Bullfight story incomplete
I read your article “What is Bullfighting to Americans, and Americans to Bullfighting?” from August 12, 2005 in La Prensa. While you illustrate the standard favorable description of bullfighting, I was disappointed that the complete picture was conveniently covered in your description.
Let me explain.
I was born in Colombia and came to this country when I was almost 14 years of age some thirty years ago. In Colombia I was exposed to the “Corridas de Toros” at an early age. I was taken to my first bullfight when I was 7 year old and attended others as well. In that first bullfight, I remember a rather scrawny looking bull horned the matador who was, in my 7 year old opinion, “toreando” too close to the ring’s wall. I became disinterested in subsequent “corridas”, as I just didn’t see the point in watching an animal being killed by a bunch of men using lances, sticks with metal hooks, swords, and knifes.
You make the position that bullfighting is an art rather than a sport. No doubt, there is artistic expression that accompanies the bullfight - the music, the carefully choreographed maneuvers of the bullfighter, his elaborate dress. But how can we call the torturing of an animal art? Furthermore, we might say that art is creative, not destructive. How then can a primitive, cruel practice be expected to evoke feelings that characterize a successful work of art? In this context, a bullfighter can not be considered an artist, and the systematic torturing and killing of an animal can not be art.
Your comparison to other art forms also seemed to be problematic. Frankly, comparing bullfighting with skating is a bit off the mark.
Off the mark is also your characterization of the “toro bravo” and how it leads an idyllic life with plenty of food, water and spacious grazing land prior to his fateful death in the ring. These days, the ranches are actually selectively breading bulls that are oversized but not particularly aggressive. In fact, Joaquin Vidal, a Spanish reported for El Pais (one of Spain’s leading newspapers), writes of rampant corruption involving the ranches, matadors, and bullfighting rings.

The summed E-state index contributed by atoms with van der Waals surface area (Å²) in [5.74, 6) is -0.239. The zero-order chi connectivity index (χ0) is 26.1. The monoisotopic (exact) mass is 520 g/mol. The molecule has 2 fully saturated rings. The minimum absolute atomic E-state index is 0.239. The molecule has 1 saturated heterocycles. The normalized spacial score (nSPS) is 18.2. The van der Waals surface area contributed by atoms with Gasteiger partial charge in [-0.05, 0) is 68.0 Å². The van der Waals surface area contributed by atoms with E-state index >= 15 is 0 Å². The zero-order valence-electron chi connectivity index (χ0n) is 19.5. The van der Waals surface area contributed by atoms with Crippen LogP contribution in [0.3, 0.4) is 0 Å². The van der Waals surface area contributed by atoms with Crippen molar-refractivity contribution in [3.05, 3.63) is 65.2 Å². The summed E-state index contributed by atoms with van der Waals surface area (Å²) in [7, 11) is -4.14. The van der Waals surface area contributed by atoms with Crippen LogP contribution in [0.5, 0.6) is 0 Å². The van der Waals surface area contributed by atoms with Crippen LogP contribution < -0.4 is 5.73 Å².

A study conducted by scientists at Spain’s Salamanca University found that 20 percent of the bulls used for fighting are drugged before they step into the ring. In the sampling of 200 bulls, one in five had been given anti-inflammatory drugs, which mask injuries that could sap the animal’s strength.
Another common practice is to “shave” the bulls’ horns by sawing off a few inches. Bulls’ horns help the animals navigate, so a sudden change impairs their coordination. Shaving is illegal, so the horns are sometimes inspected by a veterinarian after a fight. But in 1997, the Confederation of Bullfighting Professionals, including Spain’s 230 matadors, went on strike in opposition to these veterinary inspections. The strikers claimed that veterinarians were “not qualified” to inspect the bulls.
Your statement “He will attack anything that moves, without provocation” is emphatically wrong. If a bull’s territory is respected the animal will not attack.
While it is true that the bull has been either revered or reviled in different cultures throughout history, nevertheless, we live in the 21st century where science has superseded myths and witchcraft. We as civilized, intelligent beings can no longer vilified and demonized an animal because it has horns, is black, has a specific temperament or other characteristics that might scare us. This is a living, feeling animal with a complex central nervous system similar to our own; meaning it feels pain.
What all of this means is that there is nothing great, artistic, or noble in the act of bullfighting. There is nothing to understand or misunderstand: it is simply an ancient ritual with roots going back to the gladiators in Roman times. Only now it has been modernized to make a science out of torturing a bull in three acts. It is an obstacle on the road to our own humanity.